RE: v 5.3 (dcl)
My few changes to David's copy, including adding a few words from Kevin Ziese.
My changes fit into the following categories:
1) further reduced some sentences (but added others; this is about 15
more words than David's draft)
2) more careful word choices. For example, I tried to remove the
word "exploit." That word is not used in the treaty, and can have
negative connotations to some people.
3) removed repeated use of the same word in adjoining sentences
(e.g., "vulnerability" was overused)
4) changed us from "experts" to "leaders" (instead of being
pointy-headed geeks we are now peers of a sort)
5) Changed sense in a few places so that it implies that *anyone* can
develop and use security software; previous wording implied that we
were only concerned about professionals being able to use it.
6) Added explicit statement about not criminalizing the technology.
7) Added back in statement about contacting us for future assistance.
I've written about a dozen of these for ACM over the last 2 years and
I can tell you that precision and brevity are important. So we
should all look at this to be certain that there are no statements
that could be misinterpreted.
As leading security practitioners, educators, vendors, and users of
information security, we wish to register our opinions about the
Council of Europe draft treaty on Crime in Cyberspace. We are
concerned that portions of the proposed treaty may result in
criminalizing techniques and software commonly used to make computer
systems resistant to attack. Signatory states passing legislation to
implement the treaty may thus endanger the security of their computer
systems, computer users in those countries may not be able to
adequately protect their computer systems, and education of
information protection specialists may be hindered.
Critical to the protection of computer systems and infrastructure is
the ability to test software for weaknesses, verify the presence of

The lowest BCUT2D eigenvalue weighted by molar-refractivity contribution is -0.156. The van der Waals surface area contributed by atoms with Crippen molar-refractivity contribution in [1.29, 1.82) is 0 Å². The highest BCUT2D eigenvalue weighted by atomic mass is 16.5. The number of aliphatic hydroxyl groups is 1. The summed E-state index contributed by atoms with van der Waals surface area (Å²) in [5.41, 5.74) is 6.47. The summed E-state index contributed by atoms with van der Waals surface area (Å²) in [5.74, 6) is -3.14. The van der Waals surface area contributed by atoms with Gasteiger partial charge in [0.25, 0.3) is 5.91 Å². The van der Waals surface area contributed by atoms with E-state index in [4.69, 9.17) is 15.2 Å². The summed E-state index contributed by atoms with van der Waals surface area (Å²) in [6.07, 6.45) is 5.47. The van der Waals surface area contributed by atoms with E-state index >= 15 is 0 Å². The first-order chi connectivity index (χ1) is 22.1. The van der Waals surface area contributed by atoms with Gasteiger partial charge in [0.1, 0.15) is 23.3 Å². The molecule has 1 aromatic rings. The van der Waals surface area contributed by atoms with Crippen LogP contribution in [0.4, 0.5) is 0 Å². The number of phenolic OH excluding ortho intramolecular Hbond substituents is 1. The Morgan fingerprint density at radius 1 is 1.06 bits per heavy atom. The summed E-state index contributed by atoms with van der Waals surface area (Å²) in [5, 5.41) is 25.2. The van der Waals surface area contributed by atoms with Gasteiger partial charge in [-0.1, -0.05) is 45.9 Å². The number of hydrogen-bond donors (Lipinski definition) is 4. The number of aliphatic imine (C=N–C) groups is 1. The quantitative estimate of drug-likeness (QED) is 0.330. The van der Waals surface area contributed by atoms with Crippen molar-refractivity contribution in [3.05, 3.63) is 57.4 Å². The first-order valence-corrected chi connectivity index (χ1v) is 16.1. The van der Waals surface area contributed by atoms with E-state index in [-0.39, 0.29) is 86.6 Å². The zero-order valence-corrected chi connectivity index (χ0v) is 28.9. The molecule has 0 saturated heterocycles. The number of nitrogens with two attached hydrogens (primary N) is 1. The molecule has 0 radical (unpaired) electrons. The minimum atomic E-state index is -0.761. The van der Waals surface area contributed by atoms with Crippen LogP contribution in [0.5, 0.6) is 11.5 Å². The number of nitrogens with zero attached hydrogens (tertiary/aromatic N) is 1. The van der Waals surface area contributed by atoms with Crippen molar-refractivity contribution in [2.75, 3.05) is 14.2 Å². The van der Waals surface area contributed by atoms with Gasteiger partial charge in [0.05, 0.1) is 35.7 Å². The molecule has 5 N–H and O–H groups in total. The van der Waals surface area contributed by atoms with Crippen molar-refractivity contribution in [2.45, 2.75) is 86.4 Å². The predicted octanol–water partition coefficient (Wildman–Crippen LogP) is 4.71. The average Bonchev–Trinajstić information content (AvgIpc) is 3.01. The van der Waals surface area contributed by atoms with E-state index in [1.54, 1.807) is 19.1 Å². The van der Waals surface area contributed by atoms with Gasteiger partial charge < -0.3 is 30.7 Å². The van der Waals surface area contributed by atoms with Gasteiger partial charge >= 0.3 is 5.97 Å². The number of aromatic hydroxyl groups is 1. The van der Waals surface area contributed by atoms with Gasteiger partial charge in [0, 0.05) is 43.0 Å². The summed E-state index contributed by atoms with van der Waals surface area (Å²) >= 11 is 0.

defects in existing systems, and exchange vulnerability information.
System administrators, researchers, consultants and companies all
routinely develop, use, and share software designed to exercise known
and suspected vulnerabilities. Academic institutions use software
designed to probe vulnerabilities to educate students and in research
to develop improved defenses. Our experience with these tools
suggest that it is impossible to reliably distinguish software used
in computer crime from that used for these legitimate purposes -- and
that often it is identical.
Currently, article 6 of the draft treaty is vague regarding the use,
distribution, and possession of software that could be used to
violate the security of computer systems. We agree that damaging or
breaking into computer systems is wrong and we unequivocally support
laws against such inappropriate behavior. However, legislation that
criminalizes security software development and use would adversely
impact security practitioners, researchers, and educators working to
prevent computer misuse. The goal of the treaty and resulting
legislation should be to permit the development and application of
good security measures, and a prohibition against development or
circulation of security tools and information is counter to that
goal. Therefore, we respectfully request that the treaty drafters
remove section a.1 from article 6, and modify section b accordingly;
the articles on computer intrusion and damage (viz., articles 1-5)
are already sufficient to proscribe any improper use of
security-related software or information.
Please do not hesitate to call on us for technical advice in your
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